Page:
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Is this sentence from Infinite Jest by David Foster Wallace a run on sentence? My guess is not, but I am not sure.

“(She) says that she's finding it especially hard to take when these earnest ravaged folks at the lectern say they're 'Here But For the Grace of God,' except that's not the strange thing she says, because when Gately nods hard and starts to interject about 'It was the same for--' and wants to launch into a fairly standard Boston AA agnostic-soothing riff about the 'God' in the slogan being just shorthand for a totally subjective and up-to-you 'Higher Power' and AA being merely spiritual instead of dogmatically religious, a sort of benign anarchy of subjective spirit, Joelle cuts off his interjection and says that but that her trouble with it is that 'But For the Grace of God' is a subjunctive, a counterfactual, she says, and can make sense only when introducing a conditional clause, like e.g. 'But For the Grace of God I would have died on Molly Notkin's bathroom floor,' so that an indicative transposition like `I'm here But For the Grace of God' is, she says, literally senseless, and regardless of whether she hears it or not it's meaningless, and that the foamy enthusiasm with which these folks can say what in fact means nothing at all makes her want to put her head in a Radarange at the thought that Substances have brought her to the sort of pass where this is the sort of language she has to have Blind Faith in.”

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closed as too localized by Matt Эллен, Mahnax, simchona, kiamlaluno, RegDwigнt Apr 30 '12 at 10:09

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Asking us to check if something is OK is proofreading, which is off topic as explained in the faq. –  Matt Эллен Apr 28 '12 at 15:25
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It's not a run-on sentence, i.e. there are no illegitimate comma splices. But it is full of other errors and generally awkward and unwieldy. –  Cerberus Apr 28 '12 at 15:34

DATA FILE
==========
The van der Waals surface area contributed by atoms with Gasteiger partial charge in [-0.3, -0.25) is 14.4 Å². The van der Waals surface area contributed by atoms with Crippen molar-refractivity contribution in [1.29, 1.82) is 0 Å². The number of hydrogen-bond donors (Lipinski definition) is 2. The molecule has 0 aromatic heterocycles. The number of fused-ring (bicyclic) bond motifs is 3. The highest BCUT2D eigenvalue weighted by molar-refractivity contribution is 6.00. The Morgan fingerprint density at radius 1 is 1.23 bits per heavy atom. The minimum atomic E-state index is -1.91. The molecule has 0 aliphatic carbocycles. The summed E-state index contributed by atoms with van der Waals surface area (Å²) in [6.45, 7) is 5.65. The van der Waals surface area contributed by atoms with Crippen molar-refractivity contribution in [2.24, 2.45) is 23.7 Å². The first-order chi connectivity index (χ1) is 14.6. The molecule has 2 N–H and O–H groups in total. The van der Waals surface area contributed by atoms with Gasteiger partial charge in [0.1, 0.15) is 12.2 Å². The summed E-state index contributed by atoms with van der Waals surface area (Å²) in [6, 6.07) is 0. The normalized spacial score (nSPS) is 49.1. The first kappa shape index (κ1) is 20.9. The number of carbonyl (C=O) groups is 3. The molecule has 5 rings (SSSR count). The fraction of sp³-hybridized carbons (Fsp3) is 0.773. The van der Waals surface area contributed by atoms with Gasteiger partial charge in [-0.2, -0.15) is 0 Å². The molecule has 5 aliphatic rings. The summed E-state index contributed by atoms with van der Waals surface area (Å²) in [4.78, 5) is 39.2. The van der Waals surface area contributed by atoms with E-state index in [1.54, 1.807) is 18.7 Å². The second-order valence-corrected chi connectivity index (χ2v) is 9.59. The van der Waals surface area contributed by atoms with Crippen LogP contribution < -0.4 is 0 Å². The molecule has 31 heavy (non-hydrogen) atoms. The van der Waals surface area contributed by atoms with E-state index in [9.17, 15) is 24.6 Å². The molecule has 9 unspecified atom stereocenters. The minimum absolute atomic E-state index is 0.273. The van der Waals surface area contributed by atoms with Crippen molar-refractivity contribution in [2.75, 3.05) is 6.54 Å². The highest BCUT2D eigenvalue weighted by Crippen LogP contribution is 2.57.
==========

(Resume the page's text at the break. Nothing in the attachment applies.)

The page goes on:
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Cerberus : What are the errors? –  Adam Apr 28 '12 at 15:42
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I don't think it's a runon sentence, but I'd sure hate to have been given this sentence to diagram! –  JLG Apr 28 '12 at 16:22
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What the faq actually says is that "Please proofread my document ("are there any mistakes in this text?")" is an example of an off topic question. This is 1) not the poster's work, but rather a prominent published author, and 2) the question asks about a specific possible subject, rather than making an open ended request for comments. That doesn't seem at all like proof reading. However the question could probably be improved (and made more clearly on topic) by emphasizing the question of what a run on is, rather than this particular text. –  Henry Apr 28 '12 at 17:45

2 Answers 2

up vote 7 down vote accepted

I don't think it's exactly a run-on sentence by the standard that our 6th-grade teachers taught us - but it is exactly the sort of sentence we're generally warned not to write, and it's actually a pretty good example of WHY we are warned not to write them. You can get away with this when you get your million-dollar publishing contract, but for the rest of us it's best to follow the rules.

Why did DFW write it this way? Well, he's writing in the voice of a long-term substance abuser - and if you've ever dealt with long-term substance abusers, you'll know that many of them are conversationally challenged in just this way: they ramble. They may have something to say that's worth hearing (depending on how intelligent they were to begin with, and just how many brain cells they've killed along the way), but you are definitely going to have to invest some time and effort into listening and figuring out what the point of it all was. Like DFW's novels, some people will find the process worthwhile, and many others won't.

In the passage you cited, Gately thinks Joelle's problem with AA is atheism, but it's actually grammar: the addicts telling their stories say "I'm here but for the grace of God" when they should be saying "I'm here by the grace of God." It's a very small, slight joke - and DFW tricked me into re-reading that monster of a sentence until I got it. Nice one!

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Great answer! The joke about grammar is why I chose this sentence of his as an example of his style for this question. –  Adam Apr 28 '12 at 21:08

In order to be exactly what's usually classified as a run on sentence, it should be possible to place a period somewhere and thereby obtain two complete sentences. As far as I can tell (though the sentence is hard to parse), there's no such location, just a long string of pieces with various connectives linking them together.

Sentences like that would, however, be terrible writing under most circumstances, even if grammatically correct. As always, good writing and formally correct grammar are correlated, but one can often have one without the other.

In this case, however, the author has written the sentence this way intentionally to capture the experience of talking to the speaker, who speaks in a similar fashion, endlessly stringing new clauses on without giving the listener/reader a chance to pause and make sense of what's been said.

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Great answer but I don't think the style is specific to the character, but rather to the author. See mocking articles of it on the onion for example: theonion.com/articles/… –  Adam May 17 '12 at 3:16

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